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Engineering a Good Time

Engineering a Good TimeSchool of Engineering students have some fun with their major as they participated in Tufts' first National Engineers' Week festivities.

Medford/Somerville, Mass. [03.03.09] Baking soda, duct tape and an old Toyota Camry were among the ingredients that made Tufts' first celebration of National Engineers' Week a success.

The student-run week, held Feb. 17-20, featured 11 events coordinated by 10 School of Engineering student groups. The competitions, ranging from ice cream making to giant Twister, combined engineering knowledge with light-hearted entertainment.

"It's a little tongue-in-cheek, but it's a fun way to get to use your engineering skills," says event organizer and mechanical engineering graduate student Matt Van Lieshout, noting how a volcano-making competition involved calculating the optimal blend of vinegar and baking soda.

Van Lieshout participated in 'E-Week' as an undergraduate at the University of Wisconsin. Although he proposed the idea to Dean Linda Abriola's office only a few weeks prior, student groups were still able to make the event a success despite the time crunch.

"All the organizations have done an awesome job," says Van Lieshout. "Hopefully we'll have the momentum to build on this and plan it a couple of months ahead of time next year to really have a full thing going."

Natalie Varner (E'10), vice president of the Tufts chapter of the American Society of Civil Engineers (ASCE), says that with E-Week, "we have all kinds of events and people from all the different groups coming together, so it's a lot of fun." She noted that engineering students from each of the different years rarely have a chance to interact.

Fun certainly describes events like the clown car competition, hosted by ASCE, in which teams attempted to pack as many people as possible into a Toyota Camry owned by the School of Engineering. Members of the ASCE proved victorious, cramming 13 people into the small vehicle in less than five minutes.

Watch the clown car competition in stop-motion:


Nearby, the National Society of Black Engineers (NSBE) hosted a "Stuck on You" contest, requiring groups to duct tape members to a wall. Points were awarded based on height and amount of tape used.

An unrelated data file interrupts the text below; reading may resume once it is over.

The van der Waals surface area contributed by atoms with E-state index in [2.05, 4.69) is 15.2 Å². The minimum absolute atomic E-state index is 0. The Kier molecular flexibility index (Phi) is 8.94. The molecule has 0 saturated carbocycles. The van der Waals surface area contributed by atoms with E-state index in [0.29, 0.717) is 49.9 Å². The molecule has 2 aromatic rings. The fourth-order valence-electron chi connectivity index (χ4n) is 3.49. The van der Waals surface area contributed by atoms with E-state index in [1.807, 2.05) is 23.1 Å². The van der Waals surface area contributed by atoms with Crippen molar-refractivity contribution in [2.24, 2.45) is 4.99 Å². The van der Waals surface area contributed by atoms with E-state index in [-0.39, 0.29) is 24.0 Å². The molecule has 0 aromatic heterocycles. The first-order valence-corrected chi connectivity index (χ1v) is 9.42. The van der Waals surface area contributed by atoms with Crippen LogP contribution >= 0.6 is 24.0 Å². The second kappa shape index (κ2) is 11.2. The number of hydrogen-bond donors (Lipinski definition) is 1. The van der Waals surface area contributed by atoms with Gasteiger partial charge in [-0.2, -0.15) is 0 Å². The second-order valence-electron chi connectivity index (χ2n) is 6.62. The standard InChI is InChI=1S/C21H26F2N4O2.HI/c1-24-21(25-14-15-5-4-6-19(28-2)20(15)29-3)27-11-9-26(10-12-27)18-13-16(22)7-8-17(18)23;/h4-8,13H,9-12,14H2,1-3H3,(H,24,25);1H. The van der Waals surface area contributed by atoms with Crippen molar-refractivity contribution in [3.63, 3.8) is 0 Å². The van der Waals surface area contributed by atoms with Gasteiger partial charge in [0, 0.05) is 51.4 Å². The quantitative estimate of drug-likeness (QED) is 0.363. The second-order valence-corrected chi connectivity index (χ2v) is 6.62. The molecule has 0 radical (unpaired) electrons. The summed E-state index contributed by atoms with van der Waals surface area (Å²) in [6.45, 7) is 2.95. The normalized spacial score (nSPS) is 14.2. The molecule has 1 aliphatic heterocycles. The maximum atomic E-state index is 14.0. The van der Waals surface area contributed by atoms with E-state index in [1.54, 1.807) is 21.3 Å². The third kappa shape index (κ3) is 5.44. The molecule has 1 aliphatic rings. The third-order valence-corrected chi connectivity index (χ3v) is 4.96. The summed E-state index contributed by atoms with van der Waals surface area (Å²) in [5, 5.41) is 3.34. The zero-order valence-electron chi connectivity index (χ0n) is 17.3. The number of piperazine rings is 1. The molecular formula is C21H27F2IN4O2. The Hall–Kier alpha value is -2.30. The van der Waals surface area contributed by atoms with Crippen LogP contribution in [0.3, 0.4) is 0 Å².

"It's kind of engineering, the way to try to conserve [tape] and create a really creative situation," explained NSBE chair Nicole Slaughter, a junior majoring in mechanical engineering.

Again, the ASCE chapter was triumphant. Through the use of ladders and strategy, the group taped its participant only inches from the ceiling, where she remained for a required 30 seconds without support.

Watch the duct tape competition in stop-motion: 


The exciting week culminated with a "Mr. and Ms. Engineer" competition. A panel judged contestants in categories including putting together an outfit they feel represents an engineering student, responses to offbeat questions, a talent competition and response to the question "[If elected] what would be one of your first actions to improve the School of Engineering?" Varner won the title of Ms. Engineer, with Mr. Engineer going to mechanical engineering graduate student Alfram Bright.

Overall, E-Week was a success, with some events attracting close to 50 students. Many students expressed hope that the events would continue in the future.

"I think Engineers' Week is [not only] for people to recognize that engineering is a cool major, but it's also a way for engineers to have fun together," said junior mechanical engineer Peggy Tautz.

Story by Molly Frizzell (A'09). Photos by Joanie Tobin for University Photography.

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